It is a miracle! A Minnesota woman reunited with her missing dog after she saw the canine’s on a beer can from a Florida brewery. Monica Mathis of St. Paul, Minnesota, finally found her dog, Hazel, after she went missing three years ago. She owes thanks to Motorworks Brewing in Bradenton, Florida.
In March 2019, Manatee County Animal Services took in a stray pit bull mix. The staff could tell that the dog once had a home, but they couldn’t locate the former owner. They also couldn’t understand how long the dog had been missing. The dog had a microchip, so they were able to identify the owner’s name, but all the contact info they tried was no longer valid.
The shelter named the dog Day Day, and she quickly became the staff favorite. However, she kept getting passed up for adoption despite being friendly and playful. Of course, that wouldn’t be the end of Day Day’s story.
The Missing Dog Beer Can Campaign
The shelter had 150 dogs and 100 cats at any given time, which meant Day Day needed some help to stand out. So, they nominated her as the spokesdog for a campaign between the shelter and Motorworks Brewing. Motorworks released the Adoptable Dog Cruiser on January 19 of this year. The beer cans featured photos of four dogs from Manatee County Animal Services that needed a home, with all proceeds going toward a new facility at the shelter.
The story went viral, and kind people adopted two of the dogs on the beer cans. But sadly, or maybe by a stroke of fate, they passed up selecting Day Day. However, one day Monica turned on the news and saw the story about the dogs and immediately knew Day Day was hers after seeing her smiling face on one of the beer cans. She called the shelter, and after they were able to verify through paperwork and photos that Hazel was hers, they began working on the way to get Hazel from Florida back home to Minnesota.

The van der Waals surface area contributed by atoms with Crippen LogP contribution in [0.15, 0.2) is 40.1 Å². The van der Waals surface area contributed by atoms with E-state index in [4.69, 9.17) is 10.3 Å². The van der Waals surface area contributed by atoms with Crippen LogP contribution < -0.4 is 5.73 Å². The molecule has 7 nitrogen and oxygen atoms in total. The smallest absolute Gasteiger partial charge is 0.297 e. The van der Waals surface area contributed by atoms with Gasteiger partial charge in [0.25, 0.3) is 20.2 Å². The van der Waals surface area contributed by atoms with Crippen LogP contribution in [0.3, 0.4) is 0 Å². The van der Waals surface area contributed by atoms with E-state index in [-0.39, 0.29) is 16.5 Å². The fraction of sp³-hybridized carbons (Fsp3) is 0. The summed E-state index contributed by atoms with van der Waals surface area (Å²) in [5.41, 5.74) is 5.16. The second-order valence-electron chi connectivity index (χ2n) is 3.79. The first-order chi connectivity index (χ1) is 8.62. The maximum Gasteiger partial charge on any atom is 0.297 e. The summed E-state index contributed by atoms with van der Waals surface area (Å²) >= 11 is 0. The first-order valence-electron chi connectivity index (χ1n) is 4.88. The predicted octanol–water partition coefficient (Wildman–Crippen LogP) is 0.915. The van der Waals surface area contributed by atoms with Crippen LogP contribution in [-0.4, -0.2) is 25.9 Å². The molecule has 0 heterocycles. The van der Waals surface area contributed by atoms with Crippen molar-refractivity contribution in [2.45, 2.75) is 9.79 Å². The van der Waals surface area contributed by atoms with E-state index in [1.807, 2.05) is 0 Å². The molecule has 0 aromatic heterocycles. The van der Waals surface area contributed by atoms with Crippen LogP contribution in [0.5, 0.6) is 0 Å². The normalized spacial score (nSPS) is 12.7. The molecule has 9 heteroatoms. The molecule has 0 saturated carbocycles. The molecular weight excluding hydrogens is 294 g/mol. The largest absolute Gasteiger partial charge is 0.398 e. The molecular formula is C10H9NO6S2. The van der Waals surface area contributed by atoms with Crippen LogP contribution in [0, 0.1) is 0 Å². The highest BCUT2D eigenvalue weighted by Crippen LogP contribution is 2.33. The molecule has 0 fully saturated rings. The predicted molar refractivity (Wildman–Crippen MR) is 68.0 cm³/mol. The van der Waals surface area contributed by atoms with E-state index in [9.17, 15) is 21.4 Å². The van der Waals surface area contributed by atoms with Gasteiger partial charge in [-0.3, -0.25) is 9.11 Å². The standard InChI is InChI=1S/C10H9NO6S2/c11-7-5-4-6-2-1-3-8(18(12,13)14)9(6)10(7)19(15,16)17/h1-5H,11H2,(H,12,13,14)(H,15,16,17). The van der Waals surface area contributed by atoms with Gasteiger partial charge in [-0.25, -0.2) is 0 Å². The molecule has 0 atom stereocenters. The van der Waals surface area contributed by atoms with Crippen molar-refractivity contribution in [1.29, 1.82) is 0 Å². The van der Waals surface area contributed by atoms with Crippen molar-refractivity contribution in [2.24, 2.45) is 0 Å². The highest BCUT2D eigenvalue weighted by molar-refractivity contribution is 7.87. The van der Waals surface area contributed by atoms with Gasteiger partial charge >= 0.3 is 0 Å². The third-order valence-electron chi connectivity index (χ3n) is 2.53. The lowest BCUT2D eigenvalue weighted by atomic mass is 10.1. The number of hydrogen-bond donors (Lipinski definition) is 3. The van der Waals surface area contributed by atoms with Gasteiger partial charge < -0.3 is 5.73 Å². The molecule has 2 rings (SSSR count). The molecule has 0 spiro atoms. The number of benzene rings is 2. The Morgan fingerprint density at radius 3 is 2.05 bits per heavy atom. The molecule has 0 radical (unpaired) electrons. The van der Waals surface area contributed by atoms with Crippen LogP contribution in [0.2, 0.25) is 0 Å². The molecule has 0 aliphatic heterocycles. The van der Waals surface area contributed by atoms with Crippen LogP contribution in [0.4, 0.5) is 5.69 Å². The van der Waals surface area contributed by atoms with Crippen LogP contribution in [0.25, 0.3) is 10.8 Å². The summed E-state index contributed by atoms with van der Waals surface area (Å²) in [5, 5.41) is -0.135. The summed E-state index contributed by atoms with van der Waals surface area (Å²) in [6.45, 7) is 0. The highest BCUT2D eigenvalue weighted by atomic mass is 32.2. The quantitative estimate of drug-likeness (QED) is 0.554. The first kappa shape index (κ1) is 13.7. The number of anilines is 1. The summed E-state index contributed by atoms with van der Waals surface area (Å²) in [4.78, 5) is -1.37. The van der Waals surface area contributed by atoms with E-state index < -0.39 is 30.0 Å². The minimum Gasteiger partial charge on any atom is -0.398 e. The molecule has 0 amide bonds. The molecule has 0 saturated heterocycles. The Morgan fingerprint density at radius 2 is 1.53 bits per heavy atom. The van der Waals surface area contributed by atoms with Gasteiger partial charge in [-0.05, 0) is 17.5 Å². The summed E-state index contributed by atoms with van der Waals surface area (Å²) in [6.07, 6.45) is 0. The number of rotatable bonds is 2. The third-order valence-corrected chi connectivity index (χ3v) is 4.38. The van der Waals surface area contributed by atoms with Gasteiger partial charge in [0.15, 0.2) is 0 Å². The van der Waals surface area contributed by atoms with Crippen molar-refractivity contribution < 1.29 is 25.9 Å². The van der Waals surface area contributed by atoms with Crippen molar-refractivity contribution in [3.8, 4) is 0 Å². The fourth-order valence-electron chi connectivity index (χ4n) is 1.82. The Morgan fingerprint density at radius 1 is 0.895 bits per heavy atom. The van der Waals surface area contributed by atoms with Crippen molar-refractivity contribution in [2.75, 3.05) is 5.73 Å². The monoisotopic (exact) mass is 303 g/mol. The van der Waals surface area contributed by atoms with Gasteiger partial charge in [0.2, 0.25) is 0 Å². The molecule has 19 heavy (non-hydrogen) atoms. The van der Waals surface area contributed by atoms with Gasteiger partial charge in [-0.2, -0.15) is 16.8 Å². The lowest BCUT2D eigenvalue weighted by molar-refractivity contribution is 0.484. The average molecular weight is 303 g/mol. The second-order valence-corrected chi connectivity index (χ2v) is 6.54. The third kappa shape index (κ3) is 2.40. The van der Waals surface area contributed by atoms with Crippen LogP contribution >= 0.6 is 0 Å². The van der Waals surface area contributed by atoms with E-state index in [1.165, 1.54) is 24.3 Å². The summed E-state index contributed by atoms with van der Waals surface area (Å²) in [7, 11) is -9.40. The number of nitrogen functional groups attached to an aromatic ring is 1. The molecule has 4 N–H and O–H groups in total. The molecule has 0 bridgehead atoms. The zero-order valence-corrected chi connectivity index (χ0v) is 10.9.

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The Story of How Hazel Became a Missing Dog
Mathis said she was living in Iowa when Hazel initially disappeared back in 2017. She was on a leash outside, and when Mathis went to get her, she discovered she had run away. Mathis called local shelters and searched the area but was never able to find her. She says she has no idea how Hazel got to Florida.
She got a new job in Minnesota, and several years passed. One day, she saw the news story on TV about the beer can campaign. Mathis said she cried and became “an emotional wreck” because she had no idea what had happened to Hazel.
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A hard-learned lesson
Mathis forgot to update her microchip registry contact info. Thus, she said that her experience was a valuable lesson that others could learn from. She stressed the importance of keeping track of the company you use for microchipping your pet and making sure your contact info stays up to date, especially if your pet goes missing.
Hans Wohlgefahrt of Manatee County Animal Services said they saw the photos and vet records, which provided proof Hazel belonged to Mathis.